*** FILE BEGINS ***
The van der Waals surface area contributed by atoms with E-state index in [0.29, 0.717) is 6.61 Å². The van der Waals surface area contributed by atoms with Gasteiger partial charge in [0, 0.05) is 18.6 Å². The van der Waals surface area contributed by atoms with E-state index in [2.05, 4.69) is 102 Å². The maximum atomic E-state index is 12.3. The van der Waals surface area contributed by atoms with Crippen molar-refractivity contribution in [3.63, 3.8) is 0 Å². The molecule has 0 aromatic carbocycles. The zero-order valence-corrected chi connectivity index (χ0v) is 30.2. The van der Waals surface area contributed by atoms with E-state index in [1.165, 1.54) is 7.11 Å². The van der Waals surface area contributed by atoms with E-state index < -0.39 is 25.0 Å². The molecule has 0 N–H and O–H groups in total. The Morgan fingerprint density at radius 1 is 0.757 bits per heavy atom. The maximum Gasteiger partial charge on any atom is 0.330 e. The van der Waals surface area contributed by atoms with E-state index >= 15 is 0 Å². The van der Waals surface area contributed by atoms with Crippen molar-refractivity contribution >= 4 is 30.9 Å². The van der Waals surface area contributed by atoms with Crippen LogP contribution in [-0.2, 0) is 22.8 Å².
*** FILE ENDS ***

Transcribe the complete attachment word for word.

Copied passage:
The van der Waals surface area contributed by atoms with E-state index in [0.29, 0.717) is 6.61 Å². The van der Waals surface area contributed by atoms with Gasteiger partial charge in [0, 0.05) is 18.6 Å². The van der Waals surface area contributed by atoms with E-state index in [2.05, 4.69) is 102 Å². The maximum atomic E-state index is 12.3. The van der Waals surface area contributed by atoms with Crippen molar-refractivity contribution in [3.63, 3.8) is 0 Å². The molecule has 0 aromatic carbocycles. The zero-order valence-corrected chi connectivity index (χ0v) is 30.2. The van der Waals surface area contributed by atoms with E-state index in [1.165, 1.54) is 7.11 Å². The van der Waals surface area contributed by atoms with E-state index < -0.39 is 25.0 Å². The molecule has 0 N–H and O–H groups in total. The Morgan fingerprint density at radius 1 is 0.757 bits per heavy atom. The maximum Gasteiger partial charge on any atom is 0.330 e. The van der Waals surface area contributed by atoms with E-state index >= 15 is 0 Å². The van der Waals surface area contributed by atoms with Crippen molar-refractivity contribution >= 4 is 30.9 Å². The van der Waals surface area contributed by atoms with Crippen LogP contribution in [-0.2, 0) is 22.8 Å².